Edward Karam
November 19, 2004 AT 05:00 AM EST

EW reviews the ”Fritz Lang Epic Collection”

The German director’s extraordinary visual flair is on display in the Fritz Lang Epic Collection, a set of five splendid silents. The renowned Metropolis is here, as well as the two parts of Die NibelungenSiegfried and Kriemhild’s Revenge — Germany’s intense folk epic, complete with dragon slaying, blood-letting, and forward fashions in women’s helmets. But there’s more sheer fun — and that includes spurts of overacting — in two films newly restored for DVD. In Spies, a crime czar tries to acquire a secret treaty with Japan, while his chief agent (Gerda Maurus) falls for her opposite, known only as No. 326 (Willy Fritsch). The feverish plot churns up as much adventure as any James Bond movie —assassins, sex, hara-kiri — but Lang also details the mechanics of espionage, showing a clever spy sabotaging the writing carrels at a post office to snare a copy of a secret telegram. The Fritsch-Maurus chemistry carries over to Woman in the Moon, in which a space expert (Fritsch) is forced to lead a moon expedition to find gold. Though the plot eventually turns melodramatic and some of the science is silly, those drawbacks are offset by vivid, layered characters and action. The frank sexuality, gender equality, and Lang’s confident direction make both films feel surprisingly modern.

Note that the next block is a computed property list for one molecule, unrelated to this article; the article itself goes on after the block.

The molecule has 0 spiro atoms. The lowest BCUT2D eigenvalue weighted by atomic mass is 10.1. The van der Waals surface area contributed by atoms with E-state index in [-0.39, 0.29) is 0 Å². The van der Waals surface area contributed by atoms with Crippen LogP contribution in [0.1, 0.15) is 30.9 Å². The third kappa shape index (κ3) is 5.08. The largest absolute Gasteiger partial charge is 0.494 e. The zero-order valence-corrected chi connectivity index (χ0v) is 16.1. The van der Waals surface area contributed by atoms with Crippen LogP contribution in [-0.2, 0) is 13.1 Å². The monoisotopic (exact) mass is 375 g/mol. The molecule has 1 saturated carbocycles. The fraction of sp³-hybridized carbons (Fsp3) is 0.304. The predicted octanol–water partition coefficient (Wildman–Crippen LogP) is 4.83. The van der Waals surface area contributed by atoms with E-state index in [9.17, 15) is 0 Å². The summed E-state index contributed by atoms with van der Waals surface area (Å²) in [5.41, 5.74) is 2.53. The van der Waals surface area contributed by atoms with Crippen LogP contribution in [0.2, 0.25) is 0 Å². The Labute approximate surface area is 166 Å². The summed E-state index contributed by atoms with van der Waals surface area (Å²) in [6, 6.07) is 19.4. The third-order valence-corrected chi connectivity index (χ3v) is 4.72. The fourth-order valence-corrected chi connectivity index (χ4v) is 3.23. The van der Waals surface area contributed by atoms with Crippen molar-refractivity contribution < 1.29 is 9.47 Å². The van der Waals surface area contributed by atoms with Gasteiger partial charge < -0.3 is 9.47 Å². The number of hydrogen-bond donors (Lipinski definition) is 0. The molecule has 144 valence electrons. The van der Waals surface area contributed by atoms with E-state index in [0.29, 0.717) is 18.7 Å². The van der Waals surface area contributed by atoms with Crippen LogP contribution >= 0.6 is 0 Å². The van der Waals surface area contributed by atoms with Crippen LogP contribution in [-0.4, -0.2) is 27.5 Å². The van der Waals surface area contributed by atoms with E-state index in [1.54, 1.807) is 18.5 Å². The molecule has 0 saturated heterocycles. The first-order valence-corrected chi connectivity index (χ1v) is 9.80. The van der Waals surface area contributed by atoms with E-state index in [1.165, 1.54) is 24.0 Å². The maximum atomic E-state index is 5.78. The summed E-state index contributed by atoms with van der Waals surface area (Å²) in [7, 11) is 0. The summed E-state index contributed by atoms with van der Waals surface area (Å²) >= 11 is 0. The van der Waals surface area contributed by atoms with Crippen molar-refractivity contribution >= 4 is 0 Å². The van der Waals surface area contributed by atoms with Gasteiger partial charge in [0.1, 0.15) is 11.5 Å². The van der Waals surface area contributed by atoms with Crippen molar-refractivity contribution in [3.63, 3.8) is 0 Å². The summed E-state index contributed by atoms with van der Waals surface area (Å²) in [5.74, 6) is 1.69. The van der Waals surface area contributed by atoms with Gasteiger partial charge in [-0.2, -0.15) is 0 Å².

Woman: B+
All others: A-

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